This module explains how the world economy got to be where it is today, focusing on the success and failure of several key countries and regions, measured by the long-term changes in income and population. Students will complete the module with a strong understanding of the evolution of the world economy as well as the use of theory and empirical analysis in economics research, while developing analytical and writing skills.
Principal Learning Outcomes
Subject Knowledge and Understanding:...demonstrate a familiarity with knowledge and basic understanding of: (i) the evolution of the world economy during the last millennium and specialist knowledge some areas of this that the student finds particularly interesting. (ii) Economic information: Knowledge of specific economic trends and patterns; understanding of particular problems and solutions in economic measurement. (iii) Research issues: Familiarity with contemporary empirical debates and latest research in some areas of economics. Understanding of how to approach an economic problem from the perspective of a contemporary researcher in economics.
The module will discuss a selection of topics. The following list is indicative.
• Introduction and Pre-Modern Growth: pre-1500
• Early Modern Period: 1500-1750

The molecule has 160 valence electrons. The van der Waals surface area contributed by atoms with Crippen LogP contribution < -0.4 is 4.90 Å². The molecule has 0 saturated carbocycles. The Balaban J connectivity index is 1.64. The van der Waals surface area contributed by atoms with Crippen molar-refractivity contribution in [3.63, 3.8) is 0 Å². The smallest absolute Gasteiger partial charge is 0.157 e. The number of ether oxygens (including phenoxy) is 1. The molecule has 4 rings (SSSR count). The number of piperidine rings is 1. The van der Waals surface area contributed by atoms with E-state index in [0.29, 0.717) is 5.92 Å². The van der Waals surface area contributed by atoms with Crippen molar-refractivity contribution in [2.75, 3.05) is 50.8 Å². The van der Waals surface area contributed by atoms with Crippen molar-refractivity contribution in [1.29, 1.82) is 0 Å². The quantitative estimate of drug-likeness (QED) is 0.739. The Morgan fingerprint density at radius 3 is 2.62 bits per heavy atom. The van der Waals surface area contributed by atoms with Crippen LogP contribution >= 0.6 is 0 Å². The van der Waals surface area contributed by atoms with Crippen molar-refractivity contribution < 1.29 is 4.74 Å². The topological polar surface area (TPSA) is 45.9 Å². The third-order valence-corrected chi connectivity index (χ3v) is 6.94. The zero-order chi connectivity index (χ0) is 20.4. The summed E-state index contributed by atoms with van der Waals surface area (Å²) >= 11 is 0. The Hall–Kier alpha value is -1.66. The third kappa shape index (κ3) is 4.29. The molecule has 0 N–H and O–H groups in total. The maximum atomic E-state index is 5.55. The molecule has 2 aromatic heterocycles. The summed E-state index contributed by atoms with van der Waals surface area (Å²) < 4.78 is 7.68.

• The Industrial Revolution: 1750-1850
• Industrialization and Living Standards: 1750-1850
• The Second Industrial Revolution and the Rise of the United States: 1850-1900
• Globalisation and Colonization: 1870-1914
• The Interwar Period:1914-1945
• Postwar Recovery and Decolonization: 1945-1979
• Economic Reform: 1979-2001
• The Contemporary World Economy: 2001-present
- Core Module
- L100 - Year 1
- Optional Core Module
- L103 - Year 1
- Optional Module
- V7ML - Year 1, LM1D (LLD2) - Year 1, L116 - Year 1
- Pre or Co-requisites
- A-level Maths or A-level Economics
- Assessment Method
- Coursework (50%) + Online Examination (50%)
- Coursework Details
- Assessment 1 (1200 words) (20%) , Assessment 2 (1200 words) (20%) , Online Examination (50%) , Seminar Participation (10%)
- Exam Timing
Time: 24 hours
Read all instructions carefully – and read through the entire paper at least once before you start writing.
There is ONE Section in this paper. Answer ONE question from a choice of three.
Word limit 1000-1500 words.
Approved pocket calculators are allowed.
You should not submit answers to more than the required number of questions. If you do, we will mark the questions in the order that they appear, up to the required number of questions in each section.
Previous exam papers can be found in the University’s past papers archive. Please note that previous exam papers may not have operated under the same exam rubric or assessment weightings as those for the current academic year. The content of past papers may also be different.